Personality and interests. Challenge your high schooler to write down the key aspects of their personality and interests. After outlining their temperament, interests, and wants and needs, the things that matter in this category are setting (suburban, rural or city-based); geography (distance / ease of travel home); social scene (love Greek life or hate it?); and culture (religious school, traditional institution, liberal/conservative). Campus visits are hugely instructive when it comes to finding a school that “fits.” I remember my eldest son was on one campus for just 10 minutes before he knew it wasn’t for him. The school he eventually went to? He felt “at home” immediately. Empower kids to trust their instincts and ‘listen’ to how they feel on campus.

Make campus visits more economical by viewing “like” campuses closer to home. For example, a large state university campus looks and feels a lot like all the others (flora and weather aside) – certainly enough alike to give your teen a sense of what to expect. Likewise with a technical college. Better to save your traveling dollars for exceptional schools, as well as those your child has a strong interest in.

Academic interests. When kids know what degree they’re after, then the smartest option is to pick the schools with the best academic department in that field that he or she can get into – even if the school’s overall ranking is lower. If your teen is unsure of a major, consider Malcolm Gladwell’s theory of “relative deprivation,” which he describes in his book David and Goliath: Underdogs, Misfits and the Art of Battling Giants. From a college admissions standpoint, the theory purports that students who end up in the top 10% of a lesser-tier school fare much better than those who end up at the bottom 30% of a top-tier school they just squeaked into.

Money. Finances are always a part of the equation. That’s why I advocate looking far beyond the top 100 schools to the expansive range of options that will better fit your teen – and likely, be more affordable. Ultimately, your teen’s choices of where to apply will come down to the best combination of fit and finances.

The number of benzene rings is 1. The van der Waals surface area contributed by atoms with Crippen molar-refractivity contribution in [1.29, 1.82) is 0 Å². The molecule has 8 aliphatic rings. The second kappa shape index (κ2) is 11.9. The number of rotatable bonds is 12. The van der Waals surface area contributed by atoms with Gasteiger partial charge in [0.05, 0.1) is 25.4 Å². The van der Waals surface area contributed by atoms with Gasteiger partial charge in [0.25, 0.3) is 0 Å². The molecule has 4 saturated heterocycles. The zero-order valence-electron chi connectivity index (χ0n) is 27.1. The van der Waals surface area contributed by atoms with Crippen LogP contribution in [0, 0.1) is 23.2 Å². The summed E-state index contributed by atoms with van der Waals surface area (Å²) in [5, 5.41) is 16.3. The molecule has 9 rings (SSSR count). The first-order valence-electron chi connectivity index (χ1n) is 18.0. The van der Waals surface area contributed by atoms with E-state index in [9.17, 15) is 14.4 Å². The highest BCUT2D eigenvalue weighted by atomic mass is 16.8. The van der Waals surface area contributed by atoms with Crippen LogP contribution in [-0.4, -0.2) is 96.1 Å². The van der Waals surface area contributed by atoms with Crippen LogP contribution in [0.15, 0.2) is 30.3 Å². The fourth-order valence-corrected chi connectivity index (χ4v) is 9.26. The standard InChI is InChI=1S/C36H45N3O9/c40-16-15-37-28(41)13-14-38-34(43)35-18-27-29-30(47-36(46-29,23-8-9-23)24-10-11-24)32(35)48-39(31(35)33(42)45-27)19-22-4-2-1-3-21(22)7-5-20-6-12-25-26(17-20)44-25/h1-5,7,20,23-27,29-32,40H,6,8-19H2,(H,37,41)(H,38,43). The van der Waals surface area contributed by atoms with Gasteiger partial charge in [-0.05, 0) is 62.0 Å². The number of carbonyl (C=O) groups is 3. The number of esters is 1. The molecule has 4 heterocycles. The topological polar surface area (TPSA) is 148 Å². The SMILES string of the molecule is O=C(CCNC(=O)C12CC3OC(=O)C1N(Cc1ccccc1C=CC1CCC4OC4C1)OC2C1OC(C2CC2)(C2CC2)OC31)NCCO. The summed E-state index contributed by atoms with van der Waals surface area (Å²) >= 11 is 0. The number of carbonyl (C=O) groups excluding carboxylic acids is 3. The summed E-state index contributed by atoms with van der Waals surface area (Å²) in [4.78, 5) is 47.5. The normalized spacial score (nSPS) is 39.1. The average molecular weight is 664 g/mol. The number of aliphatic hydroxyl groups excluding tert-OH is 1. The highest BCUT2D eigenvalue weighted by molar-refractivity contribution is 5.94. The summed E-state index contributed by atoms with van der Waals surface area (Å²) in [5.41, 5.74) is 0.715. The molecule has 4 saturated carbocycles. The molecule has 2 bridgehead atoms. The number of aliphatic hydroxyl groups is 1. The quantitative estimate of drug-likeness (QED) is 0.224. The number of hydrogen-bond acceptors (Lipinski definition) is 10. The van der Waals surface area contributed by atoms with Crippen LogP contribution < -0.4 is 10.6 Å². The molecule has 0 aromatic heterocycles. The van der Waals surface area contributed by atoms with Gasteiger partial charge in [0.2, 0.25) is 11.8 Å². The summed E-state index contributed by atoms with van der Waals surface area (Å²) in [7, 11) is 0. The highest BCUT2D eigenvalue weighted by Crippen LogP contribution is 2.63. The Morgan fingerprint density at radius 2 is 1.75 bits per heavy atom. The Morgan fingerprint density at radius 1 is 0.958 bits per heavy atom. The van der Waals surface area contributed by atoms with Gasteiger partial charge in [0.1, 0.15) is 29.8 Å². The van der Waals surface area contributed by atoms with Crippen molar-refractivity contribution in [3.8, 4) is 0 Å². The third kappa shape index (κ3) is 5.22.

A Few Additional Tips

I googled “college selection process” and immediately received about 10 million hits. Who’s got that kind of time? In addition to you and your teen asking a trusted few who’ve been through the process for their preferred resources and favorite websites, here are a few of mine:

· Given the ratio of students to guidance counselor at public high schools, many parents pop for an independent consultant to aid the search

· Many parents, myself included, consider College Confidential an invaluable resource. Check out their parents’ forum.

· Education First’s Explore America website provides a thorough overview of the college visit

· The Fiske Guide to Colleges is also a must-read resource

And finally, the promised…

Bonus Advice

Consider the value of a gap year. I outline the many benefits of a gap year and how it can be important for a teen’s development in my blog post on HuffPost, but if you’re time-stretched, here are the highlights:

· It will help your child become more independent, resilient and capable of weathering and thriving during high times and low

· Most colleges will accept deferrals for a gap year – and will even defer scholarships

· The benefits of expanding one’s world view are immeasurable

It may be a tad bumpy, but enjoy this ride. Trust me – your nest will be empty before long.